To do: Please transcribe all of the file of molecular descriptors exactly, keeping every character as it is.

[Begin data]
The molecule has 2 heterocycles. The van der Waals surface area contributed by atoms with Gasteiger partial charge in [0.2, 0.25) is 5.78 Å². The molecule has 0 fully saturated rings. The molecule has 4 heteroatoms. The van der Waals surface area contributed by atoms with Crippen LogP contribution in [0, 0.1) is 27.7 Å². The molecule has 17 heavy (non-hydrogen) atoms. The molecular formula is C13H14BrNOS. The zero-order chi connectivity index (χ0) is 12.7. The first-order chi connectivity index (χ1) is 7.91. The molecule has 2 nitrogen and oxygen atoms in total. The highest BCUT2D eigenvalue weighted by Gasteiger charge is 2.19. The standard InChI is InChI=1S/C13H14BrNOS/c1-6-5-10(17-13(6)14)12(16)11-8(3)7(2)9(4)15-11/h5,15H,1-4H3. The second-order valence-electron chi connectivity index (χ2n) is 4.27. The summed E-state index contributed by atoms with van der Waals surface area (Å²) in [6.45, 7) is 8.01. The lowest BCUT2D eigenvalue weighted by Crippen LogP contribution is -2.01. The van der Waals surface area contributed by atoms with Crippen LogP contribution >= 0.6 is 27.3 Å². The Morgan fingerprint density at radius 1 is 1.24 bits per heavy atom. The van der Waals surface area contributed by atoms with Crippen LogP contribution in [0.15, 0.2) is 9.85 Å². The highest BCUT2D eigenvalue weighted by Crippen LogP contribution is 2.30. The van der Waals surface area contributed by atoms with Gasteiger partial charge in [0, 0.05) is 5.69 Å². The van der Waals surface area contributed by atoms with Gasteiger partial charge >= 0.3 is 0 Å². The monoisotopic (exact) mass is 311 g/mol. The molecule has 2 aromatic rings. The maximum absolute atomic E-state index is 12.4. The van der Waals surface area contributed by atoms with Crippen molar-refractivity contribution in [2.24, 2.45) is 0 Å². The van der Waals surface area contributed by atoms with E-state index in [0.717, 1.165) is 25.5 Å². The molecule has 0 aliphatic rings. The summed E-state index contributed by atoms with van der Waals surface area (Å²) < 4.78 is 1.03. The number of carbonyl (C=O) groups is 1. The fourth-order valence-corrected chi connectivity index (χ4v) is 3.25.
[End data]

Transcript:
The molecule has 2 heterocycles. The van der Waals surface area contributed by atoms with Gasteiger partial charge in [0.2, 0.25) is 5.78 Å². The molecule has 0 fully saturated rings. The molecule has 4 heteroatoms. The van der Waals surface area contributed by atoms with Crippen LogP contribution in [0, 0.1) is 27.7 Å². The molecule has 17 heavy (non-hydrogen) atoms. The molecular formula is C13H14BrNOS. The zero-order chi connectivity index (χ0) is 12.7. The first-order chi connectivity index (χ1) is 7.91. The molecule has 2 nitrogen and oxygen atoms in total. The highest BCUT2D eigenvalue weighted by Gasteiger charge is 2.19. The standard InChI is InChI=1S/C13H14BrNOS/c1-6-5-10(17-13(6)14)12(16)11-8(3)7(2)9(4)15-11/h5,15H,1-4H3. The second-order valence-electron chi connectivity index (χ2n) is 4.27. The summed E-state index contributed by atoms with van der Waals surface area (Å²) in [6.45, 7) is 8.01. The lowest BCUT2D eigenvalue weighted by Crippen LogP contribution is -2.01. The van der Waals surface area contributed by atoms with Crippen LogP contribution >= 0.6 is 27.3 Å². The Morgan fingerprint density at radius 1 is 1.24 bits per heavy atom. The van der Waals surface area contributed by atoms with Crippen LogP contribution in [0.15, 0.2) is 9.85 Å². The highest BCUT2D eigenvalue weighted by Crippen LogP contribution is 2.30. The van der Waals surface area contributed by atoms with Gasteiger partial charge in [0, 0.05) is 5.69 Å². The van der Waals surface area contributed by atoms with Gasteiger partial charge >= 0.3 is 0 Å². The monoisotopic (exact) mass is 311 g/mol. The molecule has 2 aromatic rings. The maximum absolute atomic E-state index is 12.4. The van der Waals surface area contributed by atoms with Crippen molar-refractivity contribution in [2.24, 2.45) is 0 Å². The van der Waals surface area contributed by atoms with E-state index in [0.717, 1.165) is 25.5 Å². The molecule has 0 aliphatic rings. The summed E-state index contributed by atoms with van der Waals surface area (Å²) < 4.78 is 1.03. The number of carbonyl (C=O) groups is 1. The fourth-order valence-corrected chi connectivity index (χ4v) is 3.25.